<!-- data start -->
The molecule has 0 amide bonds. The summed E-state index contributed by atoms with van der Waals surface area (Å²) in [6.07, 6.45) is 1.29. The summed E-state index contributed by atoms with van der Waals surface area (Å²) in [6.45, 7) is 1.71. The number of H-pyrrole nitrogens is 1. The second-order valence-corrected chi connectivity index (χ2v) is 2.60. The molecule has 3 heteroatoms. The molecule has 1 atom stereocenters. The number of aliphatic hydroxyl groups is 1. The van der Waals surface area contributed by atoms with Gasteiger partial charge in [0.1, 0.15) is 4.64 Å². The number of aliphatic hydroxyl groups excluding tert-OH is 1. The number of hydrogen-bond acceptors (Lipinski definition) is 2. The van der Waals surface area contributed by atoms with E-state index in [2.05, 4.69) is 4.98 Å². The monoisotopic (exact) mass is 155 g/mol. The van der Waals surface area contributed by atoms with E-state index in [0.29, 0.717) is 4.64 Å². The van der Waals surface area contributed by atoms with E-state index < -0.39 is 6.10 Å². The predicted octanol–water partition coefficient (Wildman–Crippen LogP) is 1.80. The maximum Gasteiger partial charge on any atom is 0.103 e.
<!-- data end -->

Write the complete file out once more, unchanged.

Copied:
The molecule has 0 amide bonds. The summed E-state index contributed by atoms with van der Waals surface area (Å²) in [6.07, 6.45) is 1.29. The summed E-state index contributed by atoms with van der Waals surface area (Å²) in [6.45, 7) is 1.71. The number of H-pyrrole nitrogens is 1. The second-order valence-corrected chi connectivity index (χ2v) is 2.60. The molecule has 3 heteroatoms. The molecule has 1 atom stereocenters. The number of aliphatic hydroxyl groups is 1. The van der Waals surface area contributed by atoms with Gasteiger partial charge in [0.1, 0.15) is 4.64 Å². The number of aliphatic hydroxyl groups excluding tert-OH is 1. The number of hydrogen-bond acceptors (Lipinski definition) is 2. The van der Waals surface area contributed by atoms with E-state index in [2.05, 4.69) is 4.98 Å². The monoisotopic (exact) mass is 155 g/mol. The van der Waals surface area contributed by atoms with E-state index in [0.29, 0.717) is 4.64 Å². The van der Waals surface area contributed by atoms with E-state index < -0.39 is 6.10 Å². The predicted octanol–water partition coefficient (Wildman–Crippen LogP) is 1.80. The maximum Gasteiger partial charge on any atom is 0.103 e.